Amid a decline in population growth, Minnesota needs to attract more immigrants to keep pace with its economic development, according to a University of Minnesota report released last month. The report — citing a projected decline in population growth — concludes that Minnesota needs to use its existing resources and capital to increase skills for immigrant work to keep pace with its economic growth. The study was conducted by University’s Humphrey School of Public Affairs. “A focus on attracting more immigrants is an imperative for Minnesota in order to address the challenges linked to the slowing growth of the state’s population and labor force,” the report said. Local community leader Mohamud Noor and Minneapolis Ward 6 City Council Member Abdi Warsame said there needs to be more infrastructure and opportunities made available to immigrant populations. Noor said many jobs that are available to new immigrants are ones that require limited skills, often jobs in warehouses or airports. Noor is the executive director of the Confederation of Somali Community in Minnesota, which focuses on education, youth programs, employment and career help.
Colorful hand prints now cover the Washington Avenue Bridge panel once spray painted with the word “ISIS.” The Muslim Students Association invited students to join them Friday as they re-painted their panels which were vandalized last week. The group’s three panels were whitewashed after the vandalism and have stood blank since.
The two police officers involved in the shooting death of Jamar Clark in November 2015 followed procedure and won’t be disciplined, the Minneapolis Police Department announced Friday. MPD Chief Janee Harteau said the decision came after an exhaustive internal investigation surrounding the officers — Mark Ringgenberg and Dustin Schwarze — involved in the shooting death of Jamar Clark, according to a news release.
With child care costs doubling in the last 25 years, student-parents are seeking additional resources to help pay their bills.
In April last year, Ward 6 Minneapolis Council Member Abdi Warsame woke up to a Star Tribune opinion piece that heralded Minnesota as the “land of 10,000 terrorists.” Written by former Mayor of St.
Over a hundred protesters gathered in Loring Park Saturday to stand in solidarity after the death of Philando Castile. The rally, led by Nekima Levy-Pounds — president of Minneapolis’s chapter of the NAACP — and other leaders in the community demanded changes to the criminal justice system; in addition, the demonstrators advocated for increased accountability among police departments, nationwide.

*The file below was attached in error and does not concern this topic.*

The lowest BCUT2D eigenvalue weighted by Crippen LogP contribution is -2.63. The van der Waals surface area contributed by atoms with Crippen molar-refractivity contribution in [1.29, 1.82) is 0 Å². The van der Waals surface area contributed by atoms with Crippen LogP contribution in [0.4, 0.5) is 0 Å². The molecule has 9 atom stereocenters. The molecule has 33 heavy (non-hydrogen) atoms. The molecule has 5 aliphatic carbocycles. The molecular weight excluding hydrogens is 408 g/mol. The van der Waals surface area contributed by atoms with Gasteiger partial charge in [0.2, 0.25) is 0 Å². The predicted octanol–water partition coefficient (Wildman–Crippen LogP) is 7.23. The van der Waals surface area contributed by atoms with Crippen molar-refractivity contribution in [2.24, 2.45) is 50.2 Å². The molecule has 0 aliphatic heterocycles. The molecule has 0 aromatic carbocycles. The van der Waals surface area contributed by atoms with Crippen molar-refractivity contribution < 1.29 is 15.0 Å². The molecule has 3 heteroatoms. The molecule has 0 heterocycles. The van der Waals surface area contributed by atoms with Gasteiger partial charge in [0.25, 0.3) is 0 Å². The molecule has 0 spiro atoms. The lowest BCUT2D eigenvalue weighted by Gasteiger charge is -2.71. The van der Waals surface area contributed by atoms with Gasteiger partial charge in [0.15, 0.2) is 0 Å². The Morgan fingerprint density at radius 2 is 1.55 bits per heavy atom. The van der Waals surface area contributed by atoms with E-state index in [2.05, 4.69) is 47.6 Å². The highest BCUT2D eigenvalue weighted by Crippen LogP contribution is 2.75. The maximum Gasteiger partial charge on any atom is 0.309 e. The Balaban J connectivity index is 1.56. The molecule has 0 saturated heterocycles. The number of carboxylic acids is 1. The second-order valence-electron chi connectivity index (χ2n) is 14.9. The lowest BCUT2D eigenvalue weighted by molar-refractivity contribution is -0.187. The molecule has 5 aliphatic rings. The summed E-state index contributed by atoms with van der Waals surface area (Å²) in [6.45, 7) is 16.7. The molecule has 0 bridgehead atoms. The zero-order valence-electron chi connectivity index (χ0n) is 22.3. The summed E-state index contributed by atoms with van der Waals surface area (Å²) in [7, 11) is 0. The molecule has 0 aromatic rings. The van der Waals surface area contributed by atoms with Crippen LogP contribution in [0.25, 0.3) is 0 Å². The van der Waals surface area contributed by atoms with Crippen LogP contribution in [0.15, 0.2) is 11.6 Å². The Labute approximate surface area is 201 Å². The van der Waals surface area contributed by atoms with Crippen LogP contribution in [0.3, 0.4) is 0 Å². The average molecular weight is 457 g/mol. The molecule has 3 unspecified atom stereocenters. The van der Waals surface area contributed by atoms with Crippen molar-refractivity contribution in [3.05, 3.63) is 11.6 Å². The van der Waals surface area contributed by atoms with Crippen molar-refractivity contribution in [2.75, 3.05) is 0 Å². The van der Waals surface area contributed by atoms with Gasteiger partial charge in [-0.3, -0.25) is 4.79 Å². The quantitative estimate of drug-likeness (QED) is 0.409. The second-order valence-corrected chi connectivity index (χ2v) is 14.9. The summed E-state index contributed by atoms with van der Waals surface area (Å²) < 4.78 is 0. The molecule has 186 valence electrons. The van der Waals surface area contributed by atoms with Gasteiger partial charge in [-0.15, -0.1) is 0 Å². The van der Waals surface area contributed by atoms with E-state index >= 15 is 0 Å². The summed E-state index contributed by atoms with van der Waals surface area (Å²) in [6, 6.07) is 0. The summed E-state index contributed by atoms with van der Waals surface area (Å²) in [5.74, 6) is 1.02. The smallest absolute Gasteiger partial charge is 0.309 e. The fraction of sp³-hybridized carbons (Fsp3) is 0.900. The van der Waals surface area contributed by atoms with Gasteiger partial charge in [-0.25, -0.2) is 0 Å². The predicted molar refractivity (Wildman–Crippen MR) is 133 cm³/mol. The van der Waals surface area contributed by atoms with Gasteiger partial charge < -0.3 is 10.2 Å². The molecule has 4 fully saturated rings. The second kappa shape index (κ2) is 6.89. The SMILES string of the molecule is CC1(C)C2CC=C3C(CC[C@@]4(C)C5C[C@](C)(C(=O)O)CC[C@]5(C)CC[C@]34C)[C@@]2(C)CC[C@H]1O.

Bus stops in Cedar-Riverside and other Minneapolis neighborhoods could get a facelift based on information from a new user survey. This year, Metro Transit began an extensive community engagement project to survey several different neighborhoods to find how to improve bus stops in the areas. Recently, Cedar-Riverside officials started the surveys in their neighborhood. The survey is part of a $4 million federal grant awarded to Metro Transit.
He went by Prince, then an unpronounceable glyph, and now a new moniker has been added to the mix — Dr. Prince. On Friday, the University of Minnesota’s Board of Regents unanimously voted to award an Honorary Doctor of Humane Arts to Prince. The preeminent Minnesota-born singer, songwriter, actor, producer and multi-instrumentalist passed away on April 21. William Tolman, chair of the University Senate’s All-University Honors Committee, said though the award is being conferred posthumously, the final process for honoring Prince began in the fall of 2015.
From dusk-to-dawn, Northern Lights will kick-off its “Northern Sparks” art celebration Saturday — and this year, the festival is bringing attention to hard-hitting issues. The free, all-night festival — which began in 2011 — is an annual assemblage of art, music and food. More than 70 artists and artists’ collectives will have their work on display at Saturday’s festival, and most of the pieces reflect on the festival’s general theme, “Climate Chaos / Climate Rising.”
A new project that would pull heavy vehicle traffic through the streets of Minneapolis’ West Bank has encountered opposition from area residents. The Fifth Street Reconnection project, or the Samatar Crossing, is designed to reconnect Fifth Street Southeast between 11th Avenue South, near U.S. Bank Stadium, and 15th Avenue South as a multi-vehicle roadway, a pedestrian walkway and bike lane. Members of the Cedar-Riverside neighborhood created a petition to protest the addition of vehicle traffic on the street.